In a ruling handed down earlier this year, Germany's highest court, the Federal Constitutional Court, upheld the constitutionality of recent elections to the German legislative branch known as the Bundestag (similar to the US Senate). An English translation of the ruling is now available.
Two of the losing candidates sued for "a scrutiny of the election," in the hope of having it invalidated. They first challenged the election in the Bundestag. After the Bundestag rejected their claims, they appealed to the High Court.
The Controlling Law
The Court declared the constitutional principles that it follows in cases like this. These principles are derived from the German Constitution, or "Basic Law." Article 38, section one, of the Basic Law states, in part, that "Members of the German Bundestag shall be elected in general, direct, free, equal, and secret elections." This has traditionally been interpreted to mean that elections should be conducted in ways that are consistent with the highest principles of democracy. Since the end of WWII, German law has developed and articulated these principles.
The Court stated, for example, "The public nature of elections is a fundamental pre-condition for democratic will-formation." Such public elections are also a "major precondition for the well-founded trust of citizens in the correct operation of the elections." (Para 107 et seq)
Public monitoring of elections is necessary "so that manipulation can be ruled out or corrected and unjustified suspicion can be refuted." Trust in elections is best assured only if they are carried out "before the eyes of the public." (Para 108) Hence, the conduct of elections should not require any specialized knowledge on the part of the voters.
The Complaints of the Challengers
The complainants contended, among other things, that the use of electronic paperless "computer-controlled voting machines" in this election violated Germany's Basic Law.
They argued, in effect, that to be democratic, at best elections should consist of voters marking paper ballots, which are then placed in boxes, counted by hand, and stored securely in case a re-count was called for. If voting machines are allowed, they should have a voter-verified paper audit trail to ensure the integrity of the election, and in case a re-count is needed.
One of the legal briefs filed in the case was by The Chaos Computer Club. (Para 86 et seq) They vehemently opposed the use of computer-controlled voting machines. They also argued that a voter-verified paper audit trail was essential for an honest vote count, and for a reliable re-count. Electronic machines do not give an actual re-count, but only the same count repeated. Besides that, the computer-controlled machines can be programmed prior to an election to adjust the vote and alter the outcome in ways that are undetectable. The "fix"can be programmed into the source code before the machines are used. During, or immediately after, the election the votes can be changed by a remote computer, or a nefarious insider. These suspicions are aggravated because Nedap, the company supplying the machines, insists on its right to keep their codes secret; hence, the entire election cannot be trusted.
Applying the Law
The Court explained that several factors are needed to satisfy the requirement of the "public nature" of elections. This includes that elections be based on laws written and passed according to the Basic Law, and supervised by public officials. Also, an election is "public in nature" because the public is participating in it. (Para 140-144) The Court noted that in a representative democracy, the people do not have to be directly involved in every detail. So long as they feel they have a satisfactory understanding of the process, and sufficient confidence in those who conduct the elections, the requirements for a public nature and public monitoring of elections are met.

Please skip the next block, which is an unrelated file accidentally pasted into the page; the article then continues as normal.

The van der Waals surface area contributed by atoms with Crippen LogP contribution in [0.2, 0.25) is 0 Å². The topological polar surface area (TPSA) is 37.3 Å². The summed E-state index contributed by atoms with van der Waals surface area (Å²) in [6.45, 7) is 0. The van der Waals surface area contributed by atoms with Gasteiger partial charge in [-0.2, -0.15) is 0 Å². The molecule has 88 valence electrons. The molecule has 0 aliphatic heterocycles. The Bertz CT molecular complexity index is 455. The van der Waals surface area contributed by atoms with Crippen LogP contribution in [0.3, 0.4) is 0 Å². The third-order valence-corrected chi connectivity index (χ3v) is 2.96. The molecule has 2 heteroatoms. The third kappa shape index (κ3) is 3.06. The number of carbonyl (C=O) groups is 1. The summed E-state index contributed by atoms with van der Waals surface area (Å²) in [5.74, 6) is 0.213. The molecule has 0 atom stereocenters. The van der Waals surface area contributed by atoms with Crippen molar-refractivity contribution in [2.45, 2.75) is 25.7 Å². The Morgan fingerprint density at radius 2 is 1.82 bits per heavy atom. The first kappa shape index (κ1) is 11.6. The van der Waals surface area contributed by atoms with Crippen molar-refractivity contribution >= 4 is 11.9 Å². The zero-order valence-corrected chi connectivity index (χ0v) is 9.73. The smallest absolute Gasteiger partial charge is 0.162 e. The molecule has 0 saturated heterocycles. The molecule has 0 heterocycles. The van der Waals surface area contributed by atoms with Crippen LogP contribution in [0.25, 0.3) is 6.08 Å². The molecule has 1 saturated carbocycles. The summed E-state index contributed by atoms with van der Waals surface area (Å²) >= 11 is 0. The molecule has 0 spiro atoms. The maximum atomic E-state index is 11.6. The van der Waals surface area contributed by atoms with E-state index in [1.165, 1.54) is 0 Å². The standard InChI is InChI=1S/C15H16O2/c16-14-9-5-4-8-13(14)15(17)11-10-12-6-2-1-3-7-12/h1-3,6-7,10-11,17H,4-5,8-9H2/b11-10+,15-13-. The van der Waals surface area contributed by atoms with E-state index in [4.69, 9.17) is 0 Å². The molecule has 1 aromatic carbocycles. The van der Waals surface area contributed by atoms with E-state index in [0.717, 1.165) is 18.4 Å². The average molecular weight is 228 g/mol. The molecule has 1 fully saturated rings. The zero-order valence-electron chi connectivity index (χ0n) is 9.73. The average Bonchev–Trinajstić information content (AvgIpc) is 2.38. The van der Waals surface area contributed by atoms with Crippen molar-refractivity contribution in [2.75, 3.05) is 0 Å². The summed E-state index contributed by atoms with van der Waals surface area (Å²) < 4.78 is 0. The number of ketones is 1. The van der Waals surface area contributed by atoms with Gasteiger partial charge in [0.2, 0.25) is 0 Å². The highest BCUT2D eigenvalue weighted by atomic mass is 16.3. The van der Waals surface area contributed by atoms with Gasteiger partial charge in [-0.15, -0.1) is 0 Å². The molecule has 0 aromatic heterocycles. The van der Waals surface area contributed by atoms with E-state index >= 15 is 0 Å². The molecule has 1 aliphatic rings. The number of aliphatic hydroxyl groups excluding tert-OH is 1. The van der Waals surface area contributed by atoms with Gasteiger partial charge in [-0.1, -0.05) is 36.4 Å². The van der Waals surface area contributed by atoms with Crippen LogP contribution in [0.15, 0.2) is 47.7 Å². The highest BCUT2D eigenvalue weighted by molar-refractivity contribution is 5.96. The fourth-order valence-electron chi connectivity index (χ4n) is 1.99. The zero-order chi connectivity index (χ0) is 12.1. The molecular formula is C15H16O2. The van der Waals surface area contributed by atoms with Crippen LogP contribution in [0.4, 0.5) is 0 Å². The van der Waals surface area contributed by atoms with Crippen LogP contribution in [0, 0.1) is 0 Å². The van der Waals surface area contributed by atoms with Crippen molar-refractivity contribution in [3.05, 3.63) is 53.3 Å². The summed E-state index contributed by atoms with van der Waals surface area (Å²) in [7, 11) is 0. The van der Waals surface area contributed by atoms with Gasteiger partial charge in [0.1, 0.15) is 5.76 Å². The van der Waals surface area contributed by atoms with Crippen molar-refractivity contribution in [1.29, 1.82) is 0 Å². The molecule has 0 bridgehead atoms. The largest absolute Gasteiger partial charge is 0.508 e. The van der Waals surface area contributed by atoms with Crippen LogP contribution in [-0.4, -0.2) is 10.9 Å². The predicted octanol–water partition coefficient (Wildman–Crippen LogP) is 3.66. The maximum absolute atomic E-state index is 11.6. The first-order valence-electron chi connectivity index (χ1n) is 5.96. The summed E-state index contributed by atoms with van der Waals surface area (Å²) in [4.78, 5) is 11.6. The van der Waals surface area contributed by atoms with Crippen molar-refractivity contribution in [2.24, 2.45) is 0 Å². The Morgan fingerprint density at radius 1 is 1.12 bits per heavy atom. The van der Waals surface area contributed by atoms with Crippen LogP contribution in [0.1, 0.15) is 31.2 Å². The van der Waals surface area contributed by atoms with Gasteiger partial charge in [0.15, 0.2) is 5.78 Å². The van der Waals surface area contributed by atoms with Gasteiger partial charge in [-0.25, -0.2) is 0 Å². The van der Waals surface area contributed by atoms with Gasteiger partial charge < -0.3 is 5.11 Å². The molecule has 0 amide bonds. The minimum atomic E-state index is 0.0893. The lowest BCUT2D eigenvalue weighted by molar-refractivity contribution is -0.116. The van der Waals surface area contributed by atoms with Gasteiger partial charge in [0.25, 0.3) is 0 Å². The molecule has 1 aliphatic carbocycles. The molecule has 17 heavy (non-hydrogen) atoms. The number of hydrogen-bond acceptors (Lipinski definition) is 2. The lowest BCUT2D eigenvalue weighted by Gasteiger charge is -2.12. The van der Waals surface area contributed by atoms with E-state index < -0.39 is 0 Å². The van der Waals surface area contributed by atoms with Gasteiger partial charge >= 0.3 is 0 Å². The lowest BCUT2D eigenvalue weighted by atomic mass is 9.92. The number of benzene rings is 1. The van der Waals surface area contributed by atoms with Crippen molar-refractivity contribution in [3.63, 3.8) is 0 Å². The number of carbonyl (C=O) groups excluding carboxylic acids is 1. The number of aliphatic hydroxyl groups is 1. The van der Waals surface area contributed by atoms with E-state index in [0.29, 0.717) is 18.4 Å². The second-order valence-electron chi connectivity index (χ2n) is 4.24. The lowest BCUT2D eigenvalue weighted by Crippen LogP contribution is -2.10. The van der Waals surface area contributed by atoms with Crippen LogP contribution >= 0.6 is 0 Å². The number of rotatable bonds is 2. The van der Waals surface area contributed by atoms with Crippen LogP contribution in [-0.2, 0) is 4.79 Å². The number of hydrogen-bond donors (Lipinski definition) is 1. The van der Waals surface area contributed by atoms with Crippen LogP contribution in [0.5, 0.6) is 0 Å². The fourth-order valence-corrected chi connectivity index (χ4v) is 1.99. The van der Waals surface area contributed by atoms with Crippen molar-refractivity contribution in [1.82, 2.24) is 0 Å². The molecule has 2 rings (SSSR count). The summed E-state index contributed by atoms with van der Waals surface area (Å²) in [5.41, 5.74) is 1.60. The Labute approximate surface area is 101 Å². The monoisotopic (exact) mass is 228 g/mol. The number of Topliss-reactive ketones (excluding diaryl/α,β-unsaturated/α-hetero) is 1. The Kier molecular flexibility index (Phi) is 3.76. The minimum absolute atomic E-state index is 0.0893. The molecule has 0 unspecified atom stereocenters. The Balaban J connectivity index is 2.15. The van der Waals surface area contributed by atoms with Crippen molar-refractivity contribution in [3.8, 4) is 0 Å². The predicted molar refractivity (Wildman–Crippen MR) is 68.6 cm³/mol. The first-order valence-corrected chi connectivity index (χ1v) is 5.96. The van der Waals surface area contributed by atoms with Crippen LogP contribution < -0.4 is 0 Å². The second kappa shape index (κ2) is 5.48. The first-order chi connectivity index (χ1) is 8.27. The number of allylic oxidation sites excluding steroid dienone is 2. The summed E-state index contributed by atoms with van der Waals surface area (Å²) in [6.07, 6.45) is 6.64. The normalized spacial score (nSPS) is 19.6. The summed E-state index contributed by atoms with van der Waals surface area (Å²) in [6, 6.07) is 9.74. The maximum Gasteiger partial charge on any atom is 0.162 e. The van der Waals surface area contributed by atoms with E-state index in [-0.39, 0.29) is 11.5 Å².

The Court agreed that some of the misconduct alleged by the parties might be possible in theory. However, it also agreed with the ministry in charge of elections that these claims are "an over-evaluation of technical security requirements as to the voting machines." (Para 87-88) Nothing in these claims justified even a partial invalidation of the election. (Para 162-164) Indeed, compared to marked paper ballots put in a ballot box, or voting by mail, the electronic machines are at least as secure, if not more so. These conclusions were also reached by the Committee for the Security of Elections, and their report was unanimously accepted by the Bundestag. (Para 90-100) The Court declined to substitute its judgment for that of the legislature.
However, the Court did agree that the voting machines used were so complex that they were "not compatible with the principle of the public nature of elections." Only the manufacturer's technicians could understand and monitor the functioning of these machines. Hence, the public was not adequately represented in the monitoring of the machine usage by officials from the elections ministry. But this constitutional shortcoming was not so severe as to require a re-run of the election. There was no evidence of mechanical error, or of manipulation of the votes cast or counted.
Although the Court did not specify this, it seemed to imply that if the agency in charge of the elections had had personnel sufficiently knowledgeable to monitor the operations of the machines, the constitutional requirement would be satisfied. With such personnel working in the public agency, sufficient public monitoring of the equipment could be conducted. The voters only need to know how to vote, not how source codes record votes.